How I Saved $495.78 (and Made $120!) When I Moved to a New City

moving day
Rido under Creative Commons

Moving is one of those life events that sneaks up on you. Your moving date creeps up before you’re ready, you’re scrambling to do everything on your to-do list and, all of a sudden, your bank account is hurting.

But sometimes life circumstances — in my family’s case, a job change — require moving. As I counted down the summer days until my late-August move from Washington, D.C. to nearby Baltimore, I started counting my pennies, too.

There’s enough moving stress around packing and unpacking that I made a choice to pay professionals to do the real heavy lifting for me. I budgeted for that big expense, but found other ways to save money.

Those small savings really added up. Here are five ways I saved money as I prepared to move.

1. I Negotiated My Lease Date

I suspect every renter has had this problem: You find an apartment online that looks pretty great, but the unit is available earlier than you would like to move.

You go look at the apartment anyway, and fall in love. Then, you have to scramble to move so somebody else doesn’t take this apartment of your dreams.

It happened to me. I wanted a lease start date of no earlier than August 15. Although the apartment we applied for had a move-in date of August 1, I asked the landlord if he’d be willing to adjust the lease start date.

“We really want this apartment rented sooner than that,” he said. “But would you be willing to do August 7?

It was still earlier than I would have liked, but but agreeing on this change to the lease meant paying for one fewer week at my new place.  

Savings: $270

2. I Got Rid of My Stuff

Well, not all of it.

I knew there were certain items around my home I probably wouldn’t want to use — or wouldn’t fit — in my new digs. So why pay someone to move them for me if I wasn’t completely committed to them?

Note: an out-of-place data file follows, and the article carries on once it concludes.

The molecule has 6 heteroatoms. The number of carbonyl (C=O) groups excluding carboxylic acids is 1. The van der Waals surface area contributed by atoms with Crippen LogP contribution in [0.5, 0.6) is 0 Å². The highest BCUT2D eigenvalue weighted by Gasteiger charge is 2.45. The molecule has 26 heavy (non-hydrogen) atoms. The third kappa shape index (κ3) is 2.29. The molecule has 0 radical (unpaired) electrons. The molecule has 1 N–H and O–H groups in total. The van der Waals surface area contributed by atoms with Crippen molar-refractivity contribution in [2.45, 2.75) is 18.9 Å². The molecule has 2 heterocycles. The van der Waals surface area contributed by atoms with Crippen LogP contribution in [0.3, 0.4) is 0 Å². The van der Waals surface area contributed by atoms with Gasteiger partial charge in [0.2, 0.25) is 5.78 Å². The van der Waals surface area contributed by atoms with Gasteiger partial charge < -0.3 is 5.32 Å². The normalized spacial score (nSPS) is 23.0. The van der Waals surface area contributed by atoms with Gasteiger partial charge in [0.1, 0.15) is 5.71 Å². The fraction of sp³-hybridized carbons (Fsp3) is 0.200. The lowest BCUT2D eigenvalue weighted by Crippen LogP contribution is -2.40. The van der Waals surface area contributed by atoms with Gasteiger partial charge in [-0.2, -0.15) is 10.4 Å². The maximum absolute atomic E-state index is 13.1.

By listing items up to a month before my move date on sites like Craigslist, and even on my personal Facebook page, I maximized how many people were able to view my items for sale.

Here’s what sold:

Desk: $45
Blender set: $55
Large wall mirror: $10
Vintage picnic basket: $10

Total earnings: $120

I was surprised there were no takers for my two-year-old microwave. I tried the money-making route on Craigslist at $35, and later reduced the price to $30.

Then I noticed Craigslist is just flooded with microwaves. They’re so easy to buy new for cheap that hardly anybody wants a used one.

I turned to Freecycle, where I met a woman helping a family in need furnish their first apartment. I didn’t make any money, but I was able to hand off my gift to someone who would appreciate it.

I also found homes for a bookshelf and cabinet that didn’t jive with my other pieces of furniture. I gave away the items to someone who could use them (and loved the free price tag), and unloaded two heavy pieces I didn’t want to lug to my new apartment.

As for the money I earned? I used it toward tips for our hard-working moving crew!

3. I Communicated With My Old Landlord

Security deposits are nerve-wracking. No matter how much you scrub your place before you hand over your keys, there’s always a risk your landlord will find something to ding you on, leaving you with a less-than-satisfying deposit refund.